The construction industry is divided over the landmark health care bill approved by the Senate on Dec. 24, primarily because of a provision that would require small construction industry employers to provide health insurance to employees. Employer groups like the Associated General Contractors and the National Utility Contractors Association (NUCA) say the measure would stifle growth and make it harder for small businesses to survive, particularly during difficult economic times. Labor unions, on the other hand, say the provision, sponsored by Sen. Jeff Merkley (D-Ore.), fixes a loophole that would have exempted most of the construction industry—largely made up of small firms—from being required to provide coverage.
The Senate passed the legislation to overhaul the nation’s health-care system early on Christmas Eve by a party-line, 60-39 vote. The focus now will turn to the negotiations between Senate and House conferees to reconcile the newly passed Senate bill with the version the House cleared in November. That compromise would then require passage by the full House and Senate.
After the Senate approved the $871- billion measure, lawmakers said the final bill that emerges from their talks with the House would have to remain close to the version that cleared their chamber. They noted the Senate’s 60-vote majority for the bill represents a carefully crafted, but fragile, compromise.
When House and Senate negotiators begin in coming weeks to hammer out a final compromise version, construction groups will be paying close attention to negotiations over the Merkley amendment, which is in the Senate’s bill but not the House version. The measure would require construction firms with six or more employees and a payroll of more than $250,000 to provide health-insurance coverage for workers or pay a penalty. For non-construction companies, the Senate bill sets the health coverage threshold at firms with 50 or more workers.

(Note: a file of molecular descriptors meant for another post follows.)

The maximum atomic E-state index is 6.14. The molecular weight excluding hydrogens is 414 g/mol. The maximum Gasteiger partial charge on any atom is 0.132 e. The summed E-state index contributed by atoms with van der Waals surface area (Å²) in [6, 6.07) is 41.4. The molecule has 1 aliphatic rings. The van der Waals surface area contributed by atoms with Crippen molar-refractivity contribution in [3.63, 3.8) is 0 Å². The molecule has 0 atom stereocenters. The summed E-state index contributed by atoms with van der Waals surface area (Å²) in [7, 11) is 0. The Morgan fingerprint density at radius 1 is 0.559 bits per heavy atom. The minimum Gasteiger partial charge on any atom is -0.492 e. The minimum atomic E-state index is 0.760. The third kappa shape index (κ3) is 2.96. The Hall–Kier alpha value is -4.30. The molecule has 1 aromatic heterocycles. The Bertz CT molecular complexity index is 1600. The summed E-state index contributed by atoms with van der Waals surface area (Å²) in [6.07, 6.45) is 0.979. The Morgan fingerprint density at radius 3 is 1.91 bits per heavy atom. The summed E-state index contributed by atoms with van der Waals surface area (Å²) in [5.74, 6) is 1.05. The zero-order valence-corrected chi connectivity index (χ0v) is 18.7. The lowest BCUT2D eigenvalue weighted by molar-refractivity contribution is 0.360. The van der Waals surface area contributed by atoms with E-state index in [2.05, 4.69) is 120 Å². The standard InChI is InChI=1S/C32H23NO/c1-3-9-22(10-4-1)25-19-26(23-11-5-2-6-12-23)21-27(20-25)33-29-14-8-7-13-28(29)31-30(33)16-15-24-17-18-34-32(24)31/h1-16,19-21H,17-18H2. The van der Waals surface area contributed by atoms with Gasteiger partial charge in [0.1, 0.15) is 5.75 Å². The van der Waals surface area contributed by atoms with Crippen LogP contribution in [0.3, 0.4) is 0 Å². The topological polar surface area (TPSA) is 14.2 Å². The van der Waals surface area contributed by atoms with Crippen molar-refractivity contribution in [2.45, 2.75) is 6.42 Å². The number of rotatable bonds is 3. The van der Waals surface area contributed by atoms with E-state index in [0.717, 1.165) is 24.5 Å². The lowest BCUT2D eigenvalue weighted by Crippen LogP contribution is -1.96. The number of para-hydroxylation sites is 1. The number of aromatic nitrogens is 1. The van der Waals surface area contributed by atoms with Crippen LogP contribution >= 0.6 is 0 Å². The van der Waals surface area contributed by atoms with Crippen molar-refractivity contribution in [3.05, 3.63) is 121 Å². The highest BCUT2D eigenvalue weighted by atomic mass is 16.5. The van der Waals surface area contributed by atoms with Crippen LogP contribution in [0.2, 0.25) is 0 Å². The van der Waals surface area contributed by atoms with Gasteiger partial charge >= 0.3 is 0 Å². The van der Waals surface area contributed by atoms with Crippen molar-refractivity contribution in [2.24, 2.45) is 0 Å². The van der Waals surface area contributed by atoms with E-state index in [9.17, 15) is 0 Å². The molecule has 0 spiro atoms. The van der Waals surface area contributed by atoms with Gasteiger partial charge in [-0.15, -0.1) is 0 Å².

Merkley’s provision has strong support from some organizations, including the National Electrical Contractors Association and Sheet Metal and Air Conditioning Contractors National Association, whose companies tend to be unionized.
Lake Coulsen, executive director of government affairs for NECA, says the majority of its member firms have fewer than 10 employees but have been providing health coverage for years. “It is the right thing to do…they don’t see it as too much of a burden,” he says.
Moreover, “This isn’t going after the mom-and-pop operations,” Coulsen adds, noting the payroll threshold for requiring health coverage is $250,000. He notes, however, that the measure will be just one of several key issues lawmakers must hash out in conference. Others include whether or not to have a public option, which was stripped from the Senate bill.
But the small-business language has drawn fire from other groups. Jeff Shoaf, AGC’s executive director of legislative and public affairs, says the Merkley amendment was a “dark of night” measure added late in the process. He says some lawmakers have told him they were unaware the language had been added to the bill until after the vote. He adds that he is hopeful the measure, which he views as “so far out of line” with what passed out of the House and committees in both chambers, that it will be stripped out in conference.
Lyle Schellenberg, president of Armadillo Underground Inc., Salem, Ore., and president of NUCA, says he thinks the measure, if enacted, would have a chilling effect on start-up businesses, which operate on a shoe-string budget and often cannot afford to provide health coverage. He says small companies would have to think “long and hard” before adding a sixth employee and triggering the coverage requirement.
Another provision that will have an impact on construction firms—if it is included in the final package—is language in the Senate bill that increases the threshhold at which construction and other high-risk industries are taxed for...